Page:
Consolite Technology has recently carried out an evaluation role in the Night Vision Goggle Flight Trials for HMS Queen Elizabeth. This work follows multiple Harbour Trials carried out on the ship by Consolite to reduce risk.
A Mk II Merlin from 820 Sqn was used to perform multiple approaches and perimeter views of the RN’s new aircraft carrier at night. The NVG images were captured on a specially formatted system using Consolite’s NVGs. The resulting imagery was evaluated by the Consolite Team and a report submitted to the RN.
Any flight over water at night requires aircrew and passengers to complete Dunker Training, in this case at the Under Water Escape Training (UWET) Unit at RNAS Yeovilton. The trainee must be able to escape from an aircraft underwater, upside down, in the dark from a belted position in the aircraft. The training was familiar to those Consolite staff who had been involved in approaches to Invincible Class ships on Chinook and Sea King.
Consolite staff also undertook Short Term Air Supply System (STASS) training which allows unlimited hours in RN aircraft.
Consolite will be performing a similar service for the evaluation of the Tide Class tankers later this year so the STASS training was imperative.
“We at Consolite are very excited to be a continuing part of this programme. Our work in writing the NVG Def Stan, to which this ship adheres, and our work evaluating each and every light visible on the ship from an incoming aircraft makes Consolite uniquely placed to carry out this evaluation.”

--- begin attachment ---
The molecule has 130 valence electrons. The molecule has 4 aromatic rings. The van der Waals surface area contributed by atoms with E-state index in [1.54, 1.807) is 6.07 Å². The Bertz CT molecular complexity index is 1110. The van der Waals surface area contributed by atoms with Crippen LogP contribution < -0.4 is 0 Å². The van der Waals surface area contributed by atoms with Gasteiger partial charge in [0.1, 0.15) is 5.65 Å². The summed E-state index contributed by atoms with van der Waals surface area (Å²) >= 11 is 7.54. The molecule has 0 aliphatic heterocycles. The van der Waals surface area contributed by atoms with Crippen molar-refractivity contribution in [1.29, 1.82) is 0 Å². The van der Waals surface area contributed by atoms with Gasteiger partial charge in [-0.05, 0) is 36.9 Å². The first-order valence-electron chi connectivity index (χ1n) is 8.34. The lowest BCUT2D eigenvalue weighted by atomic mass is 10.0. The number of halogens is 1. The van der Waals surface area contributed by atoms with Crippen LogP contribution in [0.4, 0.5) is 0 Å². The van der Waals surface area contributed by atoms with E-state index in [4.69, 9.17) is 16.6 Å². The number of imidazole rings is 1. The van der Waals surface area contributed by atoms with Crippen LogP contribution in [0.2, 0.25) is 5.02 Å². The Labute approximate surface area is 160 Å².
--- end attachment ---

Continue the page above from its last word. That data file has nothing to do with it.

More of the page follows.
The trial included flying at low levels, sideways, at night over the sea, to a moving target with the side door open. Multiple passes in that environment on a particularly dark night, in windy conditions presented unusual flying conditions for the flight crew.
Consolite staff were belted to the harness and the side door was open on the aircraft so that camera footage could be gathered.
“It was an ‘invigorating’ trial and we’re looking forward to the next. Our thanks to the UWET team at Yeovilton, 820 Sqn at Culdrose and of course the ship’s crew for their professional approach and good humoured attitude during this demanding trial.”
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